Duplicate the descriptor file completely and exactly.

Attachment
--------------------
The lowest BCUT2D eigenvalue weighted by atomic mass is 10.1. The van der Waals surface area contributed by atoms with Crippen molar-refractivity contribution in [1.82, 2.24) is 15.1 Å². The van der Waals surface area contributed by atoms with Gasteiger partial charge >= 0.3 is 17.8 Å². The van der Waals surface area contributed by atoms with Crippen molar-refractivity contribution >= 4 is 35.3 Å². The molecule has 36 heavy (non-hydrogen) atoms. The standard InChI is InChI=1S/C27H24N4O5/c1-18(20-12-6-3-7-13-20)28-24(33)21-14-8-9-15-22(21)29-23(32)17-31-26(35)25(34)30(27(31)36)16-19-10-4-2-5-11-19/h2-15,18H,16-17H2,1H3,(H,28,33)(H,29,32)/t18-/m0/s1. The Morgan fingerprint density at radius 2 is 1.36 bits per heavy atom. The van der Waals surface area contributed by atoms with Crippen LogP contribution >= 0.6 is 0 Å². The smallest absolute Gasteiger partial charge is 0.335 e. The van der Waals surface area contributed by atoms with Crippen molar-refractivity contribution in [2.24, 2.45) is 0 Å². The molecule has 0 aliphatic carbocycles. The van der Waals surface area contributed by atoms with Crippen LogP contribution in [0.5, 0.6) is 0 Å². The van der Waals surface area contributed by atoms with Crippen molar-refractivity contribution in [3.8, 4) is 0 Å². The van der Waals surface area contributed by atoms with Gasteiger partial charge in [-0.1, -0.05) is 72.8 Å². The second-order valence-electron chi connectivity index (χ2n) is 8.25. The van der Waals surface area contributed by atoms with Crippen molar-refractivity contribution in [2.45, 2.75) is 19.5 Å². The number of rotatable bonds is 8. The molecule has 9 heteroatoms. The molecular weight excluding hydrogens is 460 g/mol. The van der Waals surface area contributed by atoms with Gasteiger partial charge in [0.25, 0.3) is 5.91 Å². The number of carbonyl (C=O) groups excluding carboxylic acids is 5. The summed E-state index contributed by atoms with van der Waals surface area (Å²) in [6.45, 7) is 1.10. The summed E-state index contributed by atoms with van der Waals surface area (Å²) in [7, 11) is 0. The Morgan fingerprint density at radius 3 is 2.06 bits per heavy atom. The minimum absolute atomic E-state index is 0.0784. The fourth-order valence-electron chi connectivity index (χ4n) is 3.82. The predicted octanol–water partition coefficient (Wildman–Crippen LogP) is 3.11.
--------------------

The lowest BCUT2D eigenvalue weighted by atomic mass is 10.1. The van der Waals surface area contributed by atoms with Crippen molar-refractivity contribution in [1.82, 2.24) is 15.1 Å². The van der Waals surface area contributed by atoms with Gasteiger partial charge >= 0.3 is 17.8 Å². The van der Waals surface area contributed by atoms with Crippen molar-refractivity contribution >= 4 is 35.3 Å². The molecule has 36 heavy (non-hydrogen) atoms. The standard InChI is InChI=1S/C27H24N4O5/c1-18(20-12-6-3-7-13-20)28-24(33)21-14-8-9-15-22(21)29-23(32)17-31-26(35)25(34)30(27(31)36)16-19-10-4-2-5-11-19/h2-15,18H,16-17H2,1H3,(H,28,33)(H,29,32)/t18-/m0/s1. The Morgan fingerprint density at radius 2 is 1.36 bits per heavy atom. The van der Waals surface area contributed by atoms with Crippen LogP contribution >= 0.6 is 0 Å². The smallest absolute Gasteiger partial charge is 0.335 e. The van der Waals surface area contributed by atoms with Crippen molar-refractivity contribution in [2.24, 2.45) is 0 Å². The molecule has 0 aliphatic carbocycles. The van der Waals surface area contributed by atoms with Crippen LogP contribution in [0.5, 0.6) is 0 Å². The van der Waals surface area contributed by atoms with Crippen molar-refractivity contribution in [3.8, 4) is 0 Å². The van der Waals surface area contributed by atoms with Gasteiger partial charge in [-0.1, -0.05) is 72.8 Å². The second-order valence-electron chi connectivity index (χ2n) is 8.25. The van der Waals surface area contributed by atoms with Crippen molar-refractivity contribution in [2.45, 2.75) is 19.5 Å². The number of rotatable bonds is 8. The molecule has 9 heteroatoms. The molecular weight excluding hydrogens is 460 g/mol. The van der Waals surface area contributed by atoms with Gasteiger partial charge in [0.25, 0.3) is 5.91 Å². The number of carbonyl (C=O) groups excluding carboxylic acids is 5. The summed E-state index contributed by atoms with van der Waals surface area (Å²) in [6.45, 7) is 1.10. The summed E-state index contributed by atoms with van der Waals surface area (Å²) in [7, 11) is 0. The Morgan fingerprint density at radius 3 is 2.06 bits per heavy atom. The minimum absolute atomic E-state index is 0.0784. The fourth-order valence-electron chi connectivity index (χ4n) is 3.82. The predicted octanol–water partition coefficient (Wildman–Crippen LogP) is 3.11.